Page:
When we first meet Nedra in this chapter, she looks like a Lois Lane-type reporter who has latched on to a big story that she feels will get her noticed, in this case, the debacle surrounding the Mechanic, the Undertaker, Pat Pending, and Arkham Asylum. So far, nothing's out of the ordinary...yet. When Nedra learns from the suspects the police took into custody that the Huntress was not responsible for any of the deaths she was originally blamed for, Nedra was immediately disappointed and no longer felt like she had a story. It turns out the criminal ring that was responsible for the events of Arkham Asylum and the deaths of the aforementioned individuals was not the story she wanted to cover. Instead, she wanted to cover the Huntress' involvement in those deaths. So why is Nedra obsessed with painting the Huntress as a murderer?
Given Nedra's reasoning for hating the Huntress, her problem is less about the Huntress actually existing and more about the fact that another woman who isn't herself got to do exactly what she wanted to do. I guess you could say the Huntress is something of a black mirror to Nedra that presents to her the person she sees herself as on the inside, but the face she sees on the outside is that of someone else. Being met with that reality hurts her.
The existence of the Huntress makes Nedra feel as though she has failed herself in a very big way. Nedra has surrendered to her own insecurities, internalised misogyny, and homophobia by doing exactly what other people wanted her to do. She became the person other people wanted her to be and she doesn't feel like she is living an authentic life. The Huntress by contrast symbolises for Nedra the woman who didn't bend to the will of other people and got to pursue the goals she wanted to pursue in life against all odds. She got to be her authentic self. So Nedra thinks.
Truth be told, Nedra does not know the woman who is the Huntress, let alone the reasons that drove that woman to become the Huntress. She doesn't know Helena Wayne's insecurities and other internal struggles, nor does she really care because none of that is relevant to her. She sees the Huntress as the hero the rest of the world sees. So while Nedra has set out to "destroy the hero" and the public's perception of her as her "new goal," in reality, she wants to the destroy the metaphorical black mirror that represents her own failures as a person, not Helena Wayne. The Huntress just happens to be the entity she is projecting all of her anger towards.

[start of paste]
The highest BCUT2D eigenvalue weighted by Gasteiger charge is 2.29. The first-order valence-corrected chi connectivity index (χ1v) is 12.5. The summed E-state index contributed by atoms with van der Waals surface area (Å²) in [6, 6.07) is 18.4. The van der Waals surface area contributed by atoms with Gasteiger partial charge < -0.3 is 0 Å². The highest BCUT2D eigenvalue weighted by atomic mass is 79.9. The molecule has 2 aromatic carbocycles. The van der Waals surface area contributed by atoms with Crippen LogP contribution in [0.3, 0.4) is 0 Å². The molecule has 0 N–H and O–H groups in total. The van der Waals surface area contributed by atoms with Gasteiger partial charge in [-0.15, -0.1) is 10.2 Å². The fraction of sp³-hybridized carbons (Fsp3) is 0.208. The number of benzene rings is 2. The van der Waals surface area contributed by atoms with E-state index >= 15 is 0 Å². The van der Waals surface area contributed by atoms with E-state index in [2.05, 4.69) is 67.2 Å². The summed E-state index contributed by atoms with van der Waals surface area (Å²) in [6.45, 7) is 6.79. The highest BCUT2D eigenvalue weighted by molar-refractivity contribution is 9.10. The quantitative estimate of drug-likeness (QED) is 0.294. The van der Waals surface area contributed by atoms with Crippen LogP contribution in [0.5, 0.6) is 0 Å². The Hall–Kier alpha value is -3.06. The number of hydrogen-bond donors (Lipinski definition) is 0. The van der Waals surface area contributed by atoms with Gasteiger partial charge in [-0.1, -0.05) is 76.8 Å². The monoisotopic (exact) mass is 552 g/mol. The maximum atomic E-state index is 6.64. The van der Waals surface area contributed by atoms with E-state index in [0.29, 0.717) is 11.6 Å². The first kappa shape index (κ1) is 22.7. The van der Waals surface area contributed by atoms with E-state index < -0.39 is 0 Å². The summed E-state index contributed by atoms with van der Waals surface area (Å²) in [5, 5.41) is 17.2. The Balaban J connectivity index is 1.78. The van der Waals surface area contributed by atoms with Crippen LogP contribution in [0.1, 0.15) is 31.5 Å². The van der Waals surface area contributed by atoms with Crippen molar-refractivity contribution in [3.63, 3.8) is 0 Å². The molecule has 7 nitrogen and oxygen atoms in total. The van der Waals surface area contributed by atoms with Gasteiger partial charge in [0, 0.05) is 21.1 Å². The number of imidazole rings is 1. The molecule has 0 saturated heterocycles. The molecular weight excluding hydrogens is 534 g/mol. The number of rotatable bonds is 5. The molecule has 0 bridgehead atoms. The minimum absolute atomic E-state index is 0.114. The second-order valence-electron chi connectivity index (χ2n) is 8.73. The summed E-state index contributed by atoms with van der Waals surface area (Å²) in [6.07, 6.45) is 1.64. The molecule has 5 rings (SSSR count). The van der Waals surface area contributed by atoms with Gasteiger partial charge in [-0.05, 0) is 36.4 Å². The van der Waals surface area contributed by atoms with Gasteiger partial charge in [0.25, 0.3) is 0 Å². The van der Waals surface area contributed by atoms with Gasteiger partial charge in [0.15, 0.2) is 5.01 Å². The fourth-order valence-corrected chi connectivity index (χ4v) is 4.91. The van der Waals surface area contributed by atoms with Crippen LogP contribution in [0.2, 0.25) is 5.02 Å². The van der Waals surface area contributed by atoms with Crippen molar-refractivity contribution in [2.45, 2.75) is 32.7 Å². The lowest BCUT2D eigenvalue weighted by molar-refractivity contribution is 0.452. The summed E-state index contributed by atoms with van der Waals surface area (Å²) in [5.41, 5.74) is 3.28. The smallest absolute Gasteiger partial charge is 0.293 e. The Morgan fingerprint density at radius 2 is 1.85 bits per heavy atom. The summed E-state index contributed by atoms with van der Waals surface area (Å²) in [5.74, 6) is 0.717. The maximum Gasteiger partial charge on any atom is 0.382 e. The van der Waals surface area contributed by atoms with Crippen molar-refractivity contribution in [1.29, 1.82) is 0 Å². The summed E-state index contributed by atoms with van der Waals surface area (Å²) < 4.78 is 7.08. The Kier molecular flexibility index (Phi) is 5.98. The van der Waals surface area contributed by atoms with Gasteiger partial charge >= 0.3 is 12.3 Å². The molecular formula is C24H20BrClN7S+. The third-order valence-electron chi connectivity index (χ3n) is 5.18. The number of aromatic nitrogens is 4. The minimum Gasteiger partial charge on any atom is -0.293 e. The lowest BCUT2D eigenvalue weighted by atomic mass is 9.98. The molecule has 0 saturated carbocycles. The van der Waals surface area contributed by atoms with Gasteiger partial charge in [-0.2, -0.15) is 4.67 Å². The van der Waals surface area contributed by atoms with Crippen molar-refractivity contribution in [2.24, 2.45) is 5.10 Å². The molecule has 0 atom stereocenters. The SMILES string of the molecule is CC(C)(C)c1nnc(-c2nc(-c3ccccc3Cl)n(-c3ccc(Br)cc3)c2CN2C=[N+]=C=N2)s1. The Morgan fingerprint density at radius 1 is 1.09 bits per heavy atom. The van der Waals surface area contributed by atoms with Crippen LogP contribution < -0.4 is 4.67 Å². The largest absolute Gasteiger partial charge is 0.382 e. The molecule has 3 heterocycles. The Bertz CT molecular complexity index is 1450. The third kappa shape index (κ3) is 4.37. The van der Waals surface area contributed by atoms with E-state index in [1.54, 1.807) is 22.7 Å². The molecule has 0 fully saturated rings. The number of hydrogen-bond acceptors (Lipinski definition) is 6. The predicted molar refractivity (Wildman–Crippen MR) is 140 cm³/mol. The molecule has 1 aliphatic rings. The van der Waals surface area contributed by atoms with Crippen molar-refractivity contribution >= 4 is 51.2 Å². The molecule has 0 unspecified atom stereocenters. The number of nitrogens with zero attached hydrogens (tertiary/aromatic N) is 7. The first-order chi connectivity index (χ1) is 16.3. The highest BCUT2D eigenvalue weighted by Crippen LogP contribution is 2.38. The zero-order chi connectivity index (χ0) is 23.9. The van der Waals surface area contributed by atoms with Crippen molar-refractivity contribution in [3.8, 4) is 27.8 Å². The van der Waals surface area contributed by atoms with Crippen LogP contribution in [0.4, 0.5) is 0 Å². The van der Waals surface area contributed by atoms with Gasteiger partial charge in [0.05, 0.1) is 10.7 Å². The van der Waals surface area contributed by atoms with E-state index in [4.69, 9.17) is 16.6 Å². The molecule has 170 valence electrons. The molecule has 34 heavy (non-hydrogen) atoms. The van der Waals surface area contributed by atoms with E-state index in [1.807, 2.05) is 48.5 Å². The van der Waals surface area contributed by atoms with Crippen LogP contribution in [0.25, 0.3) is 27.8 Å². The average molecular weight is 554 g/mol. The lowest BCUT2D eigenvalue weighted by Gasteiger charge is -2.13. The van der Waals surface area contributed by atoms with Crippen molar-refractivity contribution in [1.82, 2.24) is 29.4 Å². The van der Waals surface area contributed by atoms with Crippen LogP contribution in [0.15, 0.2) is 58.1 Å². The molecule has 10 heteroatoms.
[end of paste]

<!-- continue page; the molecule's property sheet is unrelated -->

With self-loathing driving Nedra Borrower to destroy another woman she doesn't know, this brings us to the last topic of conversation for this chapter: is she succeeding?
One recurring theme that's been prominent since the start of Joey Cavalieri's run that is present here is growing public distrust in the Huntress, leading to public pressure on Gotham's authorities to put an end to her activities. This is probably starting to sound like the plot of the 1986 maxiseries Watchmen by Alan Moore and Dave Gibbons. While Cavalieri's story does explore this same theme, he doesn't do it for the same reason Moore and Gibbons do in their own story.
Within the context of Watchmen (written three years after this Huntress story was published), trust in superheroes was present from the moment the first costumed vigilante appeared in that universe as "Hooded Justice" in 1938. Since one of the themes of Watchmen was to explore the natural consequences of costumed vigilantes existing in the real world, public distrust in superheroes culminating in their public banning in 1977 was handled as a natural consequence of that decades-old distrust.
Within the context of Joey Cavalieri's Huntress story, growing distrust in the Huntress is being explored as a consequence of mass media, specifically the power that media has in shaping public opinion and ultimately human behaviour. This is something that gets explored more in-depth in a future chapter, but it does nonetheless show that Nedra has been manipulating public perception of the Huntress since the beginning of Cavalieri's run. We're just now seeing a face being put to the name.